(RxWiki News) Maintaining a healthy blood pressure is important for a lot of reasons. For people with a family history of Alzheimer’s disease, it may help prevent early Alzheimer’s symptoms.
In a recent study, researchers did brain scans on a group of people to look for early signs of protein buildup that could lead to Alzheimer’s disease.
Results showed that people with uncontrolled high blood pressure and a family history of Alzheimer’s disease had double the protein buildup in their brains compared to the rest of the group.
"Get your high blood pressure under control."
Karen Rodrigue, PhD, assistant professor in the Center for Vital Longevity at the University of Texas at Dallas, led an investigation into high blood pressure as a risk factor for people with a family history of Alzheimer’s disease.
Current research points to amyloid plaque build-up in the brain as the beginnings of Alzheimer’s disease. There may also be a genetic component to developing Alzheimer’s disease.
The researchers set out to test if the ApoE4 gene variant, which may exist in as much as 20 percent of the population, in combination with high blood pressure, would increase a person’s risk for developing amyloid plaques in the brain.
For the study, 118 adults between the ages of 47 and 89 with no apparent symptoms of Alzheimer’s disease underwent brain scans.
Participants were also screened for the genetic marker ApoE4 and tested for high blood pressure seven times throughout the study.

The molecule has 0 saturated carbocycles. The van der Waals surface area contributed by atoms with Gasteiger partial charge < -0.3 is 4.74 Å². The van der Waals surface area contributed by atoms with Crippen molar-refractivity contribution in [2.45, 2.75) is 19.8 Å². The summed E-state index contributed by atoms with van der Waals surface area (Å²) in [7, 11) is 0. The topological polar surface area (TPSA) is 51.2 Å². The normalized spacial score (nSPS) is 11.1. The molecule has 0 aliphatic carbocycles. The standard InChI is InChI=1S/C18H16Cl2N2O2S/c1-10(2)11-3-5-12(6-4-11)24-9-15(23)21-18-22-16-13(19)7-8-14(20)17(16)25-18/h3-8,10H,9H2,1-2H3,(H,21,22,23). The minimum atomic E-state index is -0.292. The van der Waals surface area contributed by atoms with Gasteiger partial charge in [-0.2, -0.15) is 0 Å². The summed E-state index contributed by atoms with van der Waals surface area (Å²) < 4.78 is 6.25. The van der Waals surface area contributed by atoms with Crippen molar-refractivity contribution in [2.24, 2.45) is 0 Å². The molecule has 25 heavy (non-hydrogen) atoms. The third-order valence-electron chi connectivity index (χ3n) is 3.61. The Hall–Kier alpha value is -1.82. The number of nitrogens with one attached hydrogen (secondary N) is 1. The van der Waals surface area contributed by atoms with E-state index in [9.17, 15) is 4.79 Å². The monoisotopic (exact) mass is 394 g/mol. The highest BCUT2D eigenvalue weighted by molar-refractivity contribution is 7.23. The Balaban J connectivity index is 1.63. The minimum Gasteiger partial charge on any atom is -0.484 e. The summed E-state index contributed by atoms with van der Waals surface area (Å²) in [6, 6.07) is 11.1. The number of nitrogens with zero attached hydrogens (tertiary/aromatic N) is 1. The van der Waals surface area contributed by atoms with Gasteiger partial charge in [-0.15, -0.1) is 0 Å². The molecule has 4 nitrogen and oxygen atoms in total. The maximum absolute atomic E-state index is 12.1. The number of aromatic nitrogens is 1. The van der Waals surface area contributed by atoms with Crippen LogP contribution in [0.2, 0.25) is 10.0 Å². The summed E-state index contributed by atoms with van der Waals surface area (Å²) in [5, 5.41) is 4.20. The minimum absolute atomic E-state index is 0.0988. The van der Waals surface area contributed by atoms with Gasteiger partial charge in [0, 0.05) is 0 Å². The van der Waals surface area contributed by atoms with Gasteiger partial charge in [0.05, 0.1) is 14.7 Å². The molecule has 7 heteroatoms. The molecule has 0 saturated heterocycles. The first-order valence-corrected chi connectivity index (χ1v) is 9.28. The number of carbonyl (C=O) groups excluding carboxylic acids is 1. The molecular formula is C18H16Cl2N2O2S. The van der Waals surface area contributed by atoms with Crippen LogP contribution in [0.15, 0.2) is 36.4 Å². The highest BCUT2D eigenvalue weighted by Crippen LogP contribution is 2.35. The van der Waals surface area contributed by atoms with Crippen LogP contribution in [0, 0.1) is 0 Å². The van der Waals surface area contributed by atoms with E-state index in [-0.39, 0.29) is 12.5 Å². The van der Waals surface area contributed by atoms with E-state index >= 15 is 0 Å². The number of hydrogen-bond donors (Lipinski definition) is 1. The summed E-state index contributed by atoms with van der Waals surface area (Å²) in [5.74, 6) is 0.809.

The results of the study showed that participants with both high blood pressure and the ApoE4 gene had higher levels of amyloid plaques in their brain scans.
These higher levels were about twice as high as those of people either without the genetic risk factor or with normal blood pressure or medicated high blood pressure.
Participants that were being treated with high blood pressure medication had similar levels of amyloid plaque in their brains compared to people with normal blood pressure.
The authors suggested that people use behavioral modification, healthy diet and exercise and, if necessary, blood pressure medication to keep the brain healthy as it ages.
“Identifying the most significant risk factors for amyloid deposition (deposit and accumulate) in seemingly healthy adults will be critical in advancing medical efforts aimed at prevention and early detection,” said Dr. Rodrigue.
This study was published in March in JAMA Neurology.
The Dallas Lifespan Brain Study, the National Institute on Aging and the Alzheimer’s Association supported this project. Avid Radiopharmaceutical donated doses of Amyvid for use during the study. No conflicts of interest were reported.